“That’s transformative. It’s sort of like going off into the deep end of the pool. When you’re there, you’re there and you’d better deal with it.”
He says God’s love “is more real than ever” and explains: “In my old life, I think my view of God was shallow. I saw him more as a fix-it God, a bargain God. ‘I’ll do this and this, and you’ll do that and that and everything will be hunky dory.’ Well, God wasn’t the one writing those contracts. I was. He does take care of me, but he does so in ways that I wasn’t necessarily looking for or understanding.”
Ferguson becomes emotional when I ask for an example of what he means by that.
He begins talking about Cole, who used a wheelchair because of cerebral palsy, a disease that attacks one’s motor skills and movement.
“All those years when Cole was still alive, I prayed for God to fix him,” he says. “He did. It just didn’t happen the way I envisioned it. Cole has his alternative healing now. He’s whole. Me? I was looking for then and there.
“That’s where a lot of tension comes from in Christianity. We want everything now. We want a Burger King world where we can have it our way. It simply doesn’t work like that, and I’ve finally accepted it.”
He still has trouble answering one question: Has he forgiven Paul Buckman, who took his own life shortly after killing Karen and Cole?
“It’s ongoing,” he says. “I’ve told people that I’ve forgiven the man who did this to my family, but there’s a good chance I’ll have to forgive him again next week.”
I ask if he is certain it will ever happen.
“Absolutely,” he says. “In eternity.”
Putting words to paper
Ferguson learned other lessons while writing the book, ones that authors and aspiring authors might find interesting.
He wrote in longhand and also by “two-finger pecking on a computer.” He wrote all hours of the day and night. “Whenever I could find spare time,” he says.
He wrote at his kitchen table, dining room table, in his living room, at his subdivision’s pool. “I even straddled a hope chest Becki’s dad made for her,” he says, laughing.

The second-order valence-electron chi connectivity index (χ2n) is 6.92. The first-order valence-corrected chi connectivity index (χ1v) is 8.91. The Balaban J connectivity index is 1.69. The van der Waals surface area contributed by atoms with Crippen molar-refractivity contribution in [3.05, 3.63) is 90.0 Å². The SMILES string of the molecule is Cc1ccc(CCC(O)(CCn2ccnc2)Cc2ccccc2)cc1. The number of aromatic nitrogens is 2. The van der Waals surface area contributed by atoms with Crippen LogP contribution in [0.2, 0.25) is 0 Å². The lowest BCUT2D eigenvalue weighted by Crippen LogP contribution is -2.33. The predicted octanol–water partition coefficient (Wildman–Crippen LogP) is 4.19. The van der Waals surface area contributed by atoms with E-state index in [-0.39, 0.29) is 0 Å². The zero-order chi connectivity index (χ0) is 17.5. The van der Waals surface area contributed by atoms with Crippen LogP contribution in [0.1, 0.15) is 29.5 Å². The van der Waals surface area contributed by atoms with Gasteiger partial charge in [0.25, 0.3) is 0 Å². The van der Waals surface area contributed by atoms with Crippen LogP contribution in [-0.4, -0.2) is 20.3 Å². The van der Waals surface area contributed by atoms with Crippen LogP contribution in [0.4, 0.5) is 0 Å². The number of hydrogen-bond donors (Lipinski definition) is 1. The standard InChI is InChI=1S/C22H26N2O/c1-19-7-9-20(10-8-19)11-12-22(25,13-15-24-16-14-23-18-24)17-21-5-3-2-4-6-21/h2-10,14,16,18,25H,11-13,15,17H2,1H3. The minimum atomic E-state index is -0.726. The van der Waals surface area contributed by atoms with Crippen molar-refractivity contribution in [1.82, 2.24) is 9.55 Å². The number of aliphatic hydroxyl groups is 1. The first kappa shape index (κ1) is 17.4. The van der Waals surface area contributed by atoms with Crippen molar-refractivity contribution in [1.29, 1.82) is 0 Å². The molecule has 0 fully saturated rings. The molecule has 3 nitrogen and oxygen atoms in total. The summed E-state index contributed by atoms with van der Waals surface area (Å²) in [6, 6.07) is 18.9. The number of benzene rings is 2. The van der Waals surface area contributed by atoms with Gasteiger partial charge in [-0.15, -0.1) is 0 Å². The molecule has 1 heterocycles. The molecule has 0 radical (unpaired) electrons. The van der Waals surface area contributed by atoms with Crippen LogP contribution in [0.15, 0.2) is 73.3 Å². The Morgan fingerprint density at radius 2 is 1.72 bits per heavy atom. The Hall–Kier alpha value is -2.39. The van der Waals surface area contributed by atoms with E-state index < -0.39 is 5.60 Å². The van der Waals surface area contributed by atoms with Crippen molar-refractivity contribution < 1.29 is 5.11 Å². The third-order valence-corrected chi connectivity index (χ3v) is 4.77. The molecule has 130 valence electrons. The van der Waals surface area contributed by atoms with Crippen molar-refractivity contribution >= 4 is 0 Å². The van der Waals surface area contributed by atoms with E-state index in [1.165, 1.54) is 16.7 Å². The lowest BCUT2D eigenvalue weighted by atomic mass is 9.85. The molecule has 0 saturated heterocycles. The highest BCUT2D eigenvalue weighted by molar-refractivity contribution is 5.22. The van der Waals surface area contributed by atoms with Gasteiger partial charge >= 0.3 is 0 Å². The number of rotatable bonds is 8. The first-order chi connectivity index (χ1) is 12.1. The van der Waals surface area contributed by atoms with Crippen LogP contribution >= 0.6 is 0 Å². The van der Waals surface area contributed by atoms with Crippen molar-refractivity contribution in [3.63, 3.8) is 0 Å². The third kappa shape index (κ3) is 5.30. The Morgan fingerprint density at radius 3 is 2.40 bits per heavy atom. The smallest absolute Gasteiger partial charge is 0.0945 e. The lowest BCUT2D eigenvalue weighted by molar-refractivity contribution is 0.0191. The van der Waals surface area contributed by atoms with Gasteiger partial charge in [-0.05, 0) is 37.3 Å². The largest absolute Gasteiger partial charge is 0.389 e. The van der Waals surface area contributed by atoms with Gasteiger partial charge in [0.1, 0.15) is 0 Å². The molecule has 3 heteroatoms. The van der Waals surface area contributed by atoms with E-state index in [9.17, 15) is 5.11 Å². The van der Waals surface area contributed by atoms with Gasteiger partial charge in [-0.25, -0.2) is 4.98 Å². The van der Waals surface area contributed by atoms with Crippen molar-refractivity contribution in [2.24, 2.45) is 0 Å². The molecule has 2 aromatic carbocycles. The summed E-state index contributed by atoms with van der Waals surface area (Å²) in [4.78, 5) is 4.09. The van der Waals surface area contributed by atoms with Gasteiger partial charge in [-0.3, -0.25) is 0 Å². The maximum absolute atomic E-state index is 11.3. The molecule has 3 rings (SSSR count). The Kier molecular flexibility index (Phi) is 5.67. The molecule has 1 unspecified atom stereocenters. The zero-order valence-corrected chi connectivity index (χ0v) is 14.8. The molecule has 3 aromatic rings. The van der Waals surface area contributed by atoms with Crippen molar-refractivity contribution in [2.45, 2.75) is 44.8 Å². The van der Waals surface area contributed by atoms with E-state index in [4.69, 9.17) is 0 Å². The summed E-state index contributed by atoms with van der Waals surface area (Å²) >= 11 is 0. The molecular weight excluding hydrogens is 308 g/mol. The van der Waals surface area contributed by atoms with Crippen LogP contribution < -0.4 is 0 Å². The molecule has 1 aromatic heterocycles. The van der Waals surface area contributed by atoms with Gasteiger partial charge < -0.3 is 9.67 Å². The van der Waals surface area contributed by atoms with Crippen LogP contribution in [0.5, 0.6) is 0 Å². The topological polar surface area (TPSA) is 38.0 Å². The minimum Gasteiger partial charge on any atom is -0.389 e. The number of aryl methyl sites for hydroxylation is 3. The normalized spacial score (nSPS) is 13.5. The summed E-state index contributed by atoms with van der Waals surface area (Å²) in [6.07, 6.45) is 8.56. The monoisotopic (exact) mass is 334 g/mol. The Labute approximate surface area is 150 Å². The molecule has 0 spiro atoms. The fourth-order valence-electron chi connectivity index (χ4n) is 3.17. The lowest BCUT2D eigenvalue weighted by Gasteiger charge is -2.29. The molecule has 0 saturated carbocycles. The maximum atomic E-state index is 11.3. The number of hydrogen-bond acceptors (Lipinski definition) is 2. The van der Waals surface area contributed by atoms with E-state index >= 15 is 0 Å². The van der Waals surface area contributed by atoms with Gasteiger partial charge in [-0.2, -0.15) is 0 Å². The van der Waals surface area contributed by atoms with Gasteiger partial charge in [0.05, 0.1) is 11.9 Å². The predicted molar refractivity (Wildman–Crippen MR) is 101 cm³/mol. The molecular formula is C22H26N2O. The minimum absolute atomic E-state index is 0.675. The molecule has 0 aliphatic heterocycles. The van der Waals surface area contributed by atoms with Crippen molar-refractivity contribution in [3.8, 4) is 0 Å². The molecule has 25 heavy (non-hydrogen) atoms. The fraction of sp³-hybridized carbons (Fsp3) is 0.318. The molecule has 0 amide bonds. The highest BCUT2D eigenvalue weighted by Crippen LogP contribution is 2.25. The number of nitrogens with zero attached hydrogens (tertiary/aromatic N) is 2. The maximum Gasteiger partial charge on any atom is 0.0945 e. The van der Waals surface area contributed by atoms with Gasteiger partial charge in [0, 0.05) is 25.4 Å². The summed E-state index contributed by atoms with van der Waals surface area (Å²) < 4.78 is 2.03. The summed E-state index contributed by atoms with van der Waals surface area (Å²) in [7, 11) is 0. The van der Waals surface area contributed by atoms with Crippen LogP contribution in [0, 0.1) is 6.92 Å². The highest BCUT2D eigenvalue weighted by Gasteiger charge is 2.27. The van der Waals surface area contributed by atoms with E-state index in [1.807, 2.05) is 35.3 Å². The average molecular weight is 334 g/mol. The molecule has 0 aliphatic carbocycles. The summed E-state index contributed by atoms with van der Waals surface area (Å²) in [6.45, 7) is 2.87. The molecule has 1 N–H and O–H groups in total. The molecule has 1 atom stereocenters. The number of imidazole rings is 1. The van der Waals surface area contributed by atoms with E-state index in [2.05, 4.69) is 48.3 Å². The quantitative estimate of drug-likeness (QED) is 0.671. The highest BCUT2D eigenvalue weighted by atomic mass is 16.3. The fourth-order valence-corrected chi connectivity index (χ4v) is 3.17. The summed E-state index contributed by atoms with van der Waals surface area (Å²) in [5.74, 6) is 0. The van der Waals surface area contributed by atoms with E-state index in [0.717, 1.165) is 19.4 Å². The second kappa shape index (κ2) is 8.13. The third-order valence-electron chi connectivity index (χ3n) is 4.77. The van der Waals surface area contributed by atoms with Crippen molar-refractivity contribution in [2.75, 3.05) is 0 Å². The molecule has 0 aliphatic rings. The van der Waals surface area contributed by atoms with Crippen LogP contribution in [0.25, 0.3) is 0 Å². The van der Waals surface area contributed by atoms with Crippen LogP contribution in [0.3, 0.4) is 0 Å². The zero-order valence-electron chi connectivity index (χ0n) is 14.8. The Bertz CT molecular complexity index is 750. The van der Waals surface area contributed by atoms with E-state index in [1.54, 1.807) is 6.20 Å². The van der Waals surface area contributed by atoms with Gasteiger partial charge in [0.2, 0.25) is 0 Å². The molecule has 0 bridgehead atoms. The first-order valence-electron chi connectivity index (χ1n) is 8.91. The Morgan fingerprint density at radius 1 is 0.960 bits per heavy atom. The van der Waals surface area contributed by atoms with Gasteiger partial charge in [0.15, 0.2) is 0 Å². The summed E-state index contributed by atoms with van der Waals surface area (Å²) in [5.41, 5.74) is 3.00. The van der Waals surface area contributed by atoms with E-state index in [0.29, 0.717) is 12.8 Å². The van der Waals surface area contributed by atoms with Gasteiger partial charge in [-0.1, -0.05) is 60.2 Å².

Ferguson learned the power of the subconscious, that writing and arranging stories and chapters don’t always occur with pen in hand or at a keyboard.
“Ideas or notes would pop into my head, and I’d have to scramble to find a pen and write it down right then,” he says. “Or I would talk into my phone recorder and save them like that.”
His most powerful writing lesson occurred when his final draft was completed: He wouldn’t accept “no” from Leafwood Publishers, part of Abilene Christian University Press.
“They have a history with the Church of Christ, and their books always look good, are high quality,” he says. “So I submitted it to them. Submitted it again. Called them. Submitted it again. Nothing,” he says.
He finally sent it to several other publishers and received three firm offers.
“I called Leafwood again,” he says. “I said, ‘I can do this book with someone else, but y’all really are my first choice.’ The editor called me back and said he was swamped but to send it to him and give him a week to look over it.”
They soon struck a deal.
“I don’t even remember it, but Becki says I told her when were dating that I wanted to become an author,” says Ferguson, who already is working on a second book that will begin with his first date with Becki. “And I guess I am, though it feels sorta strange.
“But I had some new business cards made up. They list me as ‘Les Ferguson, minister/author.’ I like the sound of that.”
(Clarion Ledger article used with permission)